THE COFFEE BREAK @ RIS
Interested in building your multidisciplinary network through short and informal online conversations between fellow researchers in Scotland? Get involved in the Coffee Break @ RIS
Establish new connections with researchers across disciplines in Scotland
Interact with those more senior or junior to you and consider new perspectives
Broaden Your Mind
Broaden your mindset speaking to scientists outside of your usual sphere/community/network
Aim of Coffee Break @ RIS
The Coffee Break @ RIS enables you to participate in short, informal online conversations with researchers in other disciplines from across the Research Pool networks. Working across disciplines is notoriously difficult in ordinary circumstances. Currently, we don’t have those opportunities for fortuitous encounters that happen during coffee breaks and institute seminars – the kind of conversations that can, just sometimes, lead to something really interesting.
How it Works
How it Works:
- Researchers should complete our short form stating your discipline and the discipline you wish to engage with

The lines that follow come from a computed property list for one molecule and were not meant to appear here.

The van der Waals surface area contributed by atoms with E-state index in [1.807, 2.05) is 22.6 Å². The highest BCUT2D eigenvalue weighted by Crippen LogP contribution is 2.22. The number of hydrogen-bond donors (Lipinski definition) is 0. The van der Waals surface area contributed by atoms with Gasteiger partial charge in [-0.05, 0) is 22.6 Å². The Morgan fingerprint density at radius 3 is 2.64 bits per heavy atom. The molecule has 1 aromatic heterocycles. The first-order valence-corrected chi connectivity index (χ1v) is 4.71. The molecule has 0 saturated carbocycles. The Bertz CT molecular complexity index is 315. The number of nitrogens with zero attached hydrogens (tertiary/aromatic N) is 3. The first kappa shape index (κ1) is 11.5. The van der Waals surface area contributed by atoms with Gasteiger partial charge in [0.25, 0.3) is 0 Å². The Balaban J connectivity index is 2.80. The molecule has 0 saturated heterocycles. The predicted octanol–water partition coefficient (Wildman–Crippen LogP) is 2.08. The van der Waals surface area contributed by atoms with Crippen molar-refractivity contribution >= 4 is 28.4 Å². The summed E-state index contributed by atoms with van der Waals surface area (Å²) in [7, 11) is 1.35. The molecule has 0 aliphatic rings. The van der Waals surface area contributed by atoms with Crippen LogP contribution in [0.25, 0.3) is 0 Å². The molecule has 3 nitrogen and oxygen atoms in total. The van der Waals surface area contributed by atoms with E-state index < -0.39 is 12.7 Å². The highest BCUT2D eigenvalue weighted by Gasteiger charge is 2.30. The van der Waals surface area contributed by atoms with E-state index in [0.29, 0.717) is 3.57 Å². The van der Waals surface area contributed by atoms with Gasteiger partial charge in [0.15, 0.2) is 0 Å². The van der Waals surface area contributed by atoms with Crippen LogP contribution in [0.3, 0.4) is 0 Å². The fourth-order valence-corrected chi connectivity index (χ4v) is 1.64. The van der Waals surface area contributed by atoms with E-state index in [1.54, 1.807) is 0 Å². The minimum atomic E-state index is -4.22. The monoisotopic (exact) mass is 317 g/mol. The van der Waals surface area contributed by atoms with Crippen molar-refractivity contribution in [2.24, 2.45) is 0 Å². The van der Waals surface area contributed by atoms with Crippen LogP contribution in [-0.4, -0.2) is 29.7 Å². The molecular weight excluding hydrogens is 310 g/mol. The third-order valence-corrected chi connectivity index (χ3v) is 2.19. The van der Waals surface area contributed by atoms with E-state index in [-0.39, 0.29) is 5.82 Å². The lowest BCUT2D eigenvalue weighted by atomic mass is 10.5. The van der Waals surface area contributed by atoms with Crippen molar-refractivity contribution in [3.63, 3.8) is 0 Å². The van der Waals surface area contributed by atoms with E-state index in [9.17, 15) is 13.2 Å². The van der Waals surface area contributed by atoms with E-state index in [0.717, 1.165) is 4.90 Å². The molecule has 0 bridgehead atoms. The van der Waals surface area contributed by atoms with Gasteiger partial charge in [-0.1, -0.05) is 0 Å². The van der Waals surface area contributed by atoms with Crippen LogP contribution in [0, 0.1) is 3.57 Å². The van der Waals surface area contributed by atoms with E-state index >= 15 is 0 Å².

- The RIS team will aim to coordinate the matching of participants within five days and then create a Doodle poll for both parties to complete their availability for around 10 days later
- A 15-minute Zoom call will be set up by the RIS team (participants are welcome to speak for longer if they wish)
- A short feedback form will be sent to the participating researchers
We don’t place any expectations on these conversations…it is simply an introduction!
How to Participate
To participate, just fill out the very short application form.
Get in Touch
For more information, please contact the SICSA KE Director (on behalf of RIS) Timothy.Storer@glasgow.ac.uk
Coffee Break @ RIS is a RIS-wide activity led by SICSA and ScotCHEM
“This is my second coffee break and I really enjoyed both chats about research background/sharing experience. Brilliant!”
“Excellent initiative and opportunity”
“Interesting chat, there may be some overlap to explore, we’ve left follow-up open; but I can also see cross-over with my colleagues’ work even if less directly with mine, so there may be some direct impact.”